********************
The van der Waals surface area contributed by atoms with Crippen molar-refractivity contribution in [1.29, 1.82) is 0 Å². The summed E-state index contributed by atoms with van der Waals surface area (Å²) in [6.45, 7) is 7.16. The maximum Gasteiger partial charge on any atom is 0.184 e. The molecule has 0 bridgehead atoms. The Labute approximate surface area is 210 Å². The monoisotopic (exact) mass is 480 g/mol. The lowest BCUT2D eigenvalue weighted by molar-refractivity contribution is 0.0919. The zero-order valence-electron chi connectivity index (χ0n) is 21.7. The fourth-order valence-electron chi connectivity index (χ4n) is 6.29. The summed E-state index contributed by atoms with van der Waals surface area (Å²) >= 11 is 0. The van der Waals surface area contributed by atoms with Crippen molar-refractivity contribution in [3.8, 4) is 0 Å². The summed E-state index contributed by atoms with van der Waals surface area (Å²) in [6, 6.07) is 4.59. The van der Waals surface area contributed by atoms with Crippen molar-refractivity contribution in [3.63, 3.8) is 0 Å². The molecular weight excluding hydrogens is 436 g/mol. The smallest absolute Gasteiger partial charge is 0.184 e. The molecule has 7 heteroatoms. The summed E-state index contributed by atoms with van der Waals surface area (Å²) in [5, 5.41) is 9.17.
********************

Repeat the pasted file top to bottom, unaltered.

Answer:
The van der Waals surface area contributed by atoms with Crippen molar-refractivity contribution in [1.29, 1.82) is 0 Å². The summed E-state index contributed by atoms with van der Waals surface area (Å²) in [6.45, 7) is 7.16. The maximum Gasteiger partial charge on any atom is 0.184 e. The molecule has 0 bridgehead atoms. The Labute approximate surface area is 210 Å². The monoisotopic (exact) mass is 480 g/mol. The lowest BCUT2D eigenvalue weighted by molar-refractivity contribution is 0.0919. The zero-order valence-electron chi connectivity index (χ0n) is 21.7. The fourth-order valence-electron chi connectivity index (χ4n) is 6.29. The summed E-state index contributed by atoms with van der Waals surface area (Å²) >= 11 is 0. The van der Waals surface area contributed by atoms with Crippen molar-refractivity contribution in [3.8, 4) is 0 Å². The summed E-state index contributed by atoms with van der Waals surface area (Å²) in [6, 6.07) is 4.59. The van der Waals surface area contributed by atoms with Crippen molar-refractivity contribution in [3.63, 3.8) is 0 Å². The molecular weight excluding hydrogens is 436 g/mol. The smallest absolute Gasteiger partial charge is 0.184 e. The molecule has 7 heteroatoms. The summed E-state index contributed by atoms with van der Waals surface area (Å²) in [5, 5.41) is 9.17.